Saturday, September 17, 2011

Mad in Ireland

I am reading Robert Whitaker's book Anatomy of An Epidemic. I got it following an extraordinary admission by Martin Seligman during the Q&A session at the end of his recent RSA lecture (an inspiring talk, by the way). At the very end of the session he is asked by a woman working for a pharmaceutical company about the implications of his research on human flourishing for those who are mentally ill. Seligman says something extraordinary: he admits that his entire perspective on mental illness had been changed two weeks prior to his lecture after reading Whitaker's book. Remember, Seligman is one of the most influential psychologists in the world, so that's a heck of an admission. I figured I'd better get the book if it's that good.

Whitaker's thesis is quite extraordinary: he argues that the enormous rise in chronic mental illness we have seen throughout the developed world is not the main driver of increasing psychiatric drug consumption. Rather it is the increasing prescription of psychiatric drugs - especially for prolonged use by patients - that is driving the extraordinary rise in chronic mental illness. He makes a compelling case - and his writing style (he's a journalist by profession) makes Anatomy of An Epidemic one of the best written works of non-fiction I have read in a very long time. His previous book - Mad in America - was a best seller, and I can see why.

What Whitaker and others are pointing to is a disturbing example of iatrogenesis at work once again in the medical profession. But it isn't all the medical profession's fault - the drug companies and government agencies (both as buyers and as regulators) have been at fault too. One of the most disturbing findings in Whitaker's book (and there are many disturbing findings) is that the science underlying the use of psychotropic drugs is only catching up with how they work long after the drugs were mass prescribed to millions throughout the world. Worse, it now appears that the drugs don't somehow restore the chemical balance in the brains of users to 'normal' as popularly perceived - rather they make brains increasingly abnormal. Here's Whitaker:
Now they [scientists] had a remarkably detailed understanding of neurotransmitter systems in the brain and of how drugs acted on them. And what science had revealed was this: Prior to treatment, patients diagnosed with schizophrenia, depression, and other psychiatric disorders do not suffer from any known 'chemical imbalance'. However, once a person is put on a psychiatric medication, which, in one manner or another, throws a wrench into the usual mechanics of a neuronal pathway, his or her brain begins to function, as Hyman observed, abnormally.
The scary thing is: though psychotropic drugs work for many people suffering depression, schizophrenia and other disorders in the short term, their long term usage appears to increase the likelihood of repeat psychiatric problems as the brain becomes dependent on the drugs themselves. Hence the epidemic of mental illness now happening in the United States and elsewhere. For a review of Whitaker's book and two related texts see Marcia Angell's excellent piece in The New York Review of Books (and read the exchange linked from the bottom).  You should also catch up with Whitaker's contributions to the Psychology Today blog.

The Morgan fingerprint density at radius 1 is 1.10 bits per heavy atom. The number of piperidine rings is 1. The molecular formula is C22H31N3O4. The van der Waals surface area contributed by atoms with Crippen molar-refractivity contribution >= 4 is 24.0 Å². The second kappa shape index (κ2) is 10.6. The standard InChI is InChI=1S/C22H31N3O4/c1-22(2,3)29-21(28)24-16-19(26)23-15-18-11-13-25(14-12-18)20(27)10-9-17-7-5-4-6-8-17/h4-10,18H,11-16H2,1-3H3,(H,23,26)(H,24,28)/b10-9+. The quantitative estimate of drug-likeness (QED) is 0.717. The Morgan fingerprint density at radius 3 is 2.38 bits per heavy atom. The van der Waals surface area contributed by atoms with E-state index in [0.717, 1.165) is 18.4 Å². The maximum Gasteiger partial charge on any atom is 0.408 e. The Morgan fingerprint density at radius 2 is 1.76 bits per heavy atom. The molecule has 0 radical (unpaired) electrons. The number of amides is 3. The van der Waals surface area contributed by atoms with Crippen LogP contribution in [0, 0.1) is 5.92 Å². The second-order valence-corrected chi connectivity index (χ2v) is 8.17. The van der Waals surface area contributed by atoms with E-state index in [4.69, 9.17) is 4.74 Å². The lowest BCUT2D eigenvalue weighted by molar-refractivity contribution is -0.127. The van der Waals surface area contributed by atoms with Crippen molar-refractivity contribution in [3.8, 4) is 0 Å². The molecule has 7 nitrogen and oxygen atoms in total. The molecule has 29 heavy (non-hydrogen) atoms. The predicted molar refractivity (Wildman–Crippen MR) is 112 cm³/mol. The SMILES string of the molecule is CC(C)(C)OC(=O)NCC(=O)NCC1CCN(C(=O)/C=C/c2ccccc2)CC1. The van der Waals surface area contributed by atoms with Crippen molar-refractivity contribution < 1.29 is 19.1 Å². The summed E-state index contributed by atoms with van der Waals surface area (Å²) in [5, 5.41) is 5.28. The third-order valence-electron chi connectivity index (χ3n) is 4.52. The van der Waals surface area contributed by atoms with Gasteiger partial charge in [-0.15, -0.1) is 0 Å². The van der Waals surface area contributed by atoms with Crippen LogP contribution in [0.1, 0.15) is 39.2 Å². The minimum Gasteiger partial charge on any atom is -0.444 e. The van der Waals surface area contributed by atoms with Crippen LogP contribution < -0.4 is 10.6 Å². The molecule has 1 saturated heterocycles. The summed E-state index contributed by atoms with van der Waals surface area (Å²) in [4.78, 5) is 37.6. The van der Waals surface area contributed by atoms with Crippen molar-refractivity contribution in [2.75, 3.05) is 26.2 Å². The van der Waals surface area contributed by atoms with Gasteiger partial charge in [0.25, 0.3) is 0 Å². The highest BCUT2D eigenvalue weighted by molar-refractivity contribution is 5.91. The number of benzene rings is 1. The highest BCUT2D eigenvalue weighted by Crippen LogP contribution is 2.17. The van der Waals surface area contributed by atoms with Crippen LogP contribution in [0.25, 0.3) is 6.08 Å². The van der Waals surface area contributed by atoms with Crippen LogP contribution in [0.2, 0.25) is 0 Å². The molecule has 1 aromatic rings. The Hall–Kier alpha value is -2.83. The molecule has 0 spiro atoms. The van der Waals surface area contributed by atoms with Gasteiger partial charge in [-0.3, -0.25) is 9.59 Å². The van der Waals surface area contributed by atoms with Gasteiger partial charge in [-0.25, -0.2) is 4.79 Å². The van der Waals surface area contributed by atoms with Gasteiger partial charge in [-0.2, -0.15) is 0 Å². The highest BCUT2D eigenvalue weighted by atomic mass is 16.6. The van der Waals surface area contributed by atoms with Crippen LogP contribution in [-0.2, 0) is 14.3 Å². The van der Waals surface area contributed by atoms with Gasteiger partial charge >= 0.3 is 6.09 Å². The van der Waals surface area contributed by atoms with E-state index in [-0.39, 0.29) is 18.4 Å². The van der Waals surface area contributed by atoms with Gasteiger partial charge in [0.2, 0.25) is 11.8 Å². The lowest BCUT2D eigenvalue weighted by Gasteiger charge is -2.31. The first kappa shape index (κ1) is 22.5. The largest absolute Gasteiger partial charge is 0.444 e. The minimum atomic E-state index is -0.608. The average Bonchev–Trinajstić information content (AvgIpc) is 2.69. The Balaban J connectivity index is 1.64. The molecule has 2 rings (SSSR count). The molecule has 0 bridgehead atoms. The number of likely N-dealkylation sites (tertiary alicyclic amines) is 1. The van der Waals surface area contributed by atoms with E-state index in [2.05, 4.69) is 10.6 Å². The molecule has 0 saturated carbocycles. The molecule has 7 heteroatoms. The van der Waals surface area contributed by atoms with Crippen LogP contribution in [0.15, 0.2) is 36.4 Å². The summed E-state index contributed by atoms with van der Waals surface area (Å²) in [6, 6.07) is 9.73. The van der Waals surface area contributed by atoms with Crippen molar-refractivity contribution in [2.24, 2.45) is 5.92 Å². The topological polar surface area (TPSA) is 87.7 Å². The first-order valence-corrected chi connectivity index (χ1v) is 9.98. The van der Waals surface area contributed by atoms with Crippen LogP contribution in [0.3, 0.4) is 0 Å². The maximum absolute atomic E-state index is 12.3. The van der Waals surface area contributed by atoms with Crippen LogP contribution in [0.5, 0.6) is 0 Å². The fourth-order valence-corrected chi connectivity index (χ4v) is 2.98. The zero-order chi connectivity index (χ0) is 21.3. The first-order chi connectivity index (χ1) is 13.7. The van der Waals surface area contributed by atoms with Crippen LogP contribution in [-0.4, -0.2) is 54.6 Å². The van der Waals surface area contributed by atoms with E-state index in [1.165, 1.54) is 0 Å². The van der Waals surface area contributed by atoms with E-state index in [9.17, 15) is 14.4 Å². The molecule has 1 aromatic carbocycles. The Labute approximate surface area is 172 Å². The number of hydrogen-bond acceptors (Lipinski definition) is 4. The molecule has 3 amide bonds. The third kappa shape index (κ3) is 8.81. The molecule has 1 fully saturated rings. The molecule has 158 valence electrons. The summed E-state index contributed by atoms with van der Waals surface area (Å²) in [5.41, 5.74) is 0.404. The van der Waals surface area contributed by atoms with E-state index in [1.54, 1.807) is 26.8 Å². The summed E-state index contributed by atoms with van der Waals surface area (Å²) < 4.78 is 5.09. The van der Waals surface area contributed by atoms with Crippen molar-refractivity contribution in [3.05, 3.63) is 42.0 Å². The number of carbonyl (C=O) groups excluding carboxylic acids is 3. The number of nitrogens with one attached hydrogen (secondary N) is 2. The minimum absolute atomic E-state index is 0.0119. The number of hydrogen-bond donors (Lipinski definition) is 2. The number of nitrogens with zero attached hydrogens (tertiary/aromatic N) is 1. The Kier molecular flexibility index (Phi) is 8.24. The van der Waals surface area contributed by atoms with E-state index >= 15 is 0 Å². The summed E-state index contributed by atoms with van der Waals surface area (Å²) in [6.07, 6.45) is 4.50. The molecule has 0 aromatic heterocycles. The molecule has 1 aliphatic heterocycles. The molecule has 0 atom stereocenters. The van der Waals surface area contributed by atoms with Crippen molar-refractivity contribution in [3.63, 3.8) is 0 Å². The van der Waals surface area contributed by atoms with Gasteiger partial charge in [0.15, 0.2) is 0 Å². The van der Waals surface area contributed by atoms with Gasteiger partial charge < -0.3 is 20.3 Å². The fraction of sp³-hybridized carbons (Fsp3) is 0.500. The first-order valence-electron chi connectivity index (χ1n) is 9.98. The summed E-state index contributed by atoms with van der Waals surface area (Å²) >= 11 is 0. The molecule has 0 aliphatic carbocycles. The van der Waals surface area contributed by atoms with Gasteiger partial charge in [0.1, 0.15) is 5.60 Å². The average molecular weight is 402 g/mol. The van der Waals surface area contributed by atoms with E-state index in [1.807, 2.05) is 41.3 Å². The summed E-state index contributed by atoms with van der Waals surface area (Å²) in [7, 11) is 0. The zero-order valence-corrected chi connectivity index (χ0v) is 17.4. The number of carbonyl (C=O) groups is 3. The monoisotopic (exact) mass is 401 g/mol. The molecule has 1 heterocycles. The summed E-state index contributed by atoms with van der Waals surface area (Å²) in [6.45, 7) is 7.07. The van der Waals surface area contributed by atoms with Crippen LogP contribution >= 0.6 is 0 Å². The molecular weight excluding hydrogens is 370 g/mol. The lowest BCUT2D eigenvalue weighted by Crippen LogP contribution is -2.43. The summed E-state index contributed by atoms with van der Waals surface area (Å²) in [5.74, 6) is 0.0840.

What about Ireland? We are certainly not immune from the issues raised by Whitaker. Last month Jennifer Hough reported that those in the front line of mental health in Ireland now fear that psychiatric drugs are being prescribed to excess because it is cheaper than providing therapy and other, non-drug interventions that can be as successful in the short term as drugs, and possibly more successful in the long term. I say 'possibly' because there is a shocking lack of research on the impact of long run psychiatric drug usage in Ireland - or anywhere else for that matter. Questions about the long term usage of psychiatric drugs were also raised in the second episode in RTE's series Behind the Walls, broadcast last week.

However, the 'good' news is that the extent of mental illnesses such as depression in Ireland is low relative to the rest of Europe. The chart above shows the incidence of depression in the EU - from a Eurobarometer study on mental health. In Ireland, 6% of adults have taken antidepressants in the past 12 months - just below the EU average. It rises to an alarming 15% in Portugal - whatever's going on there. The recent CSO survey on the health status of the nation reported that 4% of adults were being treated for anxiety or depression by their doctors, and another 1% for other mental health problems.

Mental illness is a horrible affliction both for the sufferers and for their families. We have come a long way from the horrors of psychiatric hospitals as dumping grounds for the ill and the merely awkward. But we must avoid the chemical imprisonment of thousands through the prolonged use of psychiatric drugs that may be making the situation worse for those afflicted rather than leading them to health and wellbeing.

And on the day that's in it - don't forget Daisy Day.

1 comment:

  1. It's downright scary how much mental illnesses are snowballing these days. I just hope places like the therapy marylebone clinic can keep up. Otherwise, things will just get worse.


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